BEIJING (AP) -- A Chinese government official said Monday that Hillary Clinton was "biased" on women's issues in China, while a newspaper compared the presidential hopeful to Donald Trump for her tweet saying it was "shameless" for China's president to preside over a U.N. conference on gender equality.
Rights activists had criticized Chinese President Xi Jinping's co-chairing of Sunday's U.N. Women conference because of China's detentions of women, including five who were detained for 37 days this year over their plans to advocate against sexual harassment on public transportation.
Wang Yu, a female lawyer who defended one of the activists, has since been detained.
Clinton tweeted on Sunday: "Xi hosted a meeting on women's rights at the UN while persecuting feminists? Shameless."
Chinese foreign ministry spokesman Hong Lei said Monday that China protects its people's rights in accordance with the law.
"Someone in another country is biased on the relevant issue," Hong said in response to a question about Clinton's tweet. "We hope that they will respect China's judicial sovereignty."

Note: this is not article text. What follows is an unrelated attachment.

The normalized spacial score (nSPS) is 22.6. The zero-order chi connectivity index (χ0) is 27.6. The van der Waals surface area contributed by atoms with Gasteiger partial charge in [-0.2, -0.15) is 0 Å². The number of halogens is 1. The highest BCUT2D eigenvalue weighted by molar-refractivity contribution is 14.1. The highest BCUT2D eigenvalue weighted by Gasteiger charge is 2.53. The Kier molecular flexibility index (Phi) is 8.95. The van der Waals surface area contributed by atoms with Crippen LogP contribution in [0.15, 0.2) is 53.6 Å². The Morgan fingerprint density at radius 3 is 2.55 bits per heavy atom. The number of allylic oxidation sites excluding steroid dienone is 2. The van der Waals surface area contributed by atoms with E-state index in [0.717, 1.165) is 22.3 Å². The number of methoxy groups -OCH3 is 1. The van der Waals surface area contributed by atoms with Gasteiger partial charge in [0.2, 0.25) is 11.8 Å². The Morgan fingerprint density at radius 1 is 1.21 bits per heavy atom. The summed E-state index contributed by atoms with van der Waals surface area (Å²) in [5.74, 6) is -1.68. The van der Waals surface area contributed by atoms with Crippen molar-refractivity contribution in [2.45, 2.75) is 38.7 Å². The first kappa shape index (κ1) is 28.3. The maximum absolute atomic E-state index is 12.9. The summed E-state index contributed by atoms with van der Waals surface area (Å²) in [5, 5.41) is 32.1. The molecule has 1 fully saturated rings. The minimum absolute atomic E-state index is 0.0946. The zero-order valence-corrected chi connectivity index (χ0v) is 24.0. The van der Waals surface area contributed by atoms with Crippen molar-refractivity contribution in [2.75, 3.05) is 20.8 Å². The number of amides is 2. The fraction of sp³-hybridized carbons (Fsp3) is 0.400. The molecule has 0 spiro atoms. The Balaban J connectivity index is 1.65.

The Global Times, which often publishes nationalist editorials, wrote Monday in its Chinese edition that Clinton's words — which it did not mention — were "vulgar, extremely lacking in manners" and called to mind "big mouth" Trump.
The Communist Party-run paper suggested that Clinton was "alarmed and jealous" at Trump's continuing excellent showing in polls, so had resorted to using his style of language. The editorial was carried on major news portals and websites of other state media, including the China Youth Daily and China National Radio.
Trump has accused China of stealing U.S. jobs and called for the canceling of a state dinner for Xi after a drop in China's stock markets and a devaluation of its currency led to a tumble of U.S. stocks.
Sunday's conference was a follow-up to a 1995 U.N. conference on gender equality in Beijing that Clinton addressed as first lady. She said then: "Human rights are women's rights and women's rights are human rights."
Xi echoed her words on Sunday, telling the conference: "Women's rights and interests are basic human rights. They must be protected by laws and regulations."
He did not mention any of the women activists, but announced a $10 million donation to U.N. Women, and said that China would help developing countries produce 100 "health projects" for women and children, finance 100 programs to send poor girls to school, train 30,000 women from developing countries in China, and provide training opportunities for 100,000 women in other developing countries.